We have now received notification from the Legal Services Commission of the outcome of our contract tendering bids in each of our specialist areas.We are pleased to announce that, in the round, the firm has fared very well indeed.
We were granted all 250 New Matter Starts that we applied for in the Family category.
This is a considerable achievement, particularly when viewed against the backdrop of many firms failing to get any NMS in Family as reported in the legal and national media.
Our Clinical Negligence Tender was also successful – we have been granted a contract to carry out work with no limit on NMS (Clinical Negligence cases are not subject to an NMS cap).
In Employment there were only 100 NMS available in the East Kent Procurement Area. We bid for all of these and were granted 50 of them with the LSC commenting:-
“Our evaluation of the Selection Criteria resulted in your tender from the above office receiving a score of 26 and being ranked number 1.”
The only real disappointment came in the Mental Health category where we were granted 81 of the 160 NMS that we tendered for.
There has been a lot of practitioner concern expressed surrounding the Mental Health category where it seems that the LSC have granted large numbers of NMS to speculative bidders who have no existing presence, still less a track record, of providing this crucial service within the various regions including our own. We are hopeful that the LSC will return to us with additional NMS as the deadline for contracts commencing this October approaches.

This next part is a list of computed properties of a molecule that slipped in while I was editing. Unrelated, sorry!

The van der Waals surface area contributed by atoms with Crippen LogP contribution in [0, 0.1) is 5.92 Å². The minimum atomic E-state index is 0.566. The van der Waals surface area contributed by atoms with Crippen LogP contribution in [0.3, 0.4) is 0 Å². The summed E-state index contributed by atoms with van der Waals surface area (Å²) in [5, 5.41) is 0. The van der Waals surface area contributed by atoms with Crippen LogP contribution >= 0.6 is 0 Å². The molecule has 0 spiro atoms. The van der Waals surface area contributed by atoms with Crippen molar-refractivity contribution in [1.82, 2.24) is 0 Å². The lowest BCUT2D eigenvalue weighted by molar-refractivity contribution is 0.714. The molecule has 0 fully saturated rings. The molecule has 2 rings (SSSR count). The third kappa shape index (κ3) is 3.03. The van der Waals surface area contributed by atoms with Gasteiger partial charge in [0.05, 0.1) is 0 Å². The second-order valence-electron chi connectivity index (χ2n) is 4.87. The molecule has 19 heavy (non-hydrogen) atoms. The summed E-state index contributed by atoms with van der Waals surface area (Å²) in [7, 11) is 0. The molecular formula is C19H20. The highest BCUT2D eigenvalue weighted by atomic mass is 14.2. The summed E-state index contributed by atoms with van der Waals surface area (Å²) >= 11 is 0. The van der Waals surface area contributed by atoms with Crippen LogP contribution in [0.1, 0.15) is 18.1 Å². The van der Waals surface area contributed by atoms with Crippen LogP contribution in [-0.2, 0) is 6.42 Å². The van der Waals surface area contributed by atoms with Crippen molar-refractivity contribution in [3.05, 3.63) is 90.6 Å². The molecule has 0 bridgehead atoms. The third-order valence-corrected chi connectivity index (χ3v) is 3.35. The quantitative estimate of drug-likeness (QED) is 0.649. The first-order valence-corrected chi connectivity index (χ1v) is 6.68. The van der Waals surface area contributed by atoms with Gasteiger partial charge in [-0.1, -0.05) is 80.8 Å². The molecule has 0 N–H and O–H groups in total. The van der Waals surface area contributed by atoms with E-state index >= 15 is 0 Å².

Nick Fairweather commented:-
“Overall we have to be extremely pleased with these results.
The LSC approach to the Mental Health bid, however, is galling. We have spent a lot of time and effort in establishing a truly first class Department, which received a Peer Review grade 1 for ‘Excellence’ 2 years ago and has consistently met its quota of NMS in servicing patients in local Hospitals. The LSC need to understand that we simply cannot plan for and provide high quality services if inconsistent approaches are taken. We, like other firms in this area, cannot keep open Departments if the work is not available and will not be in a position to reconstitute them if those who are promising to deliver these services prove unable to do so.”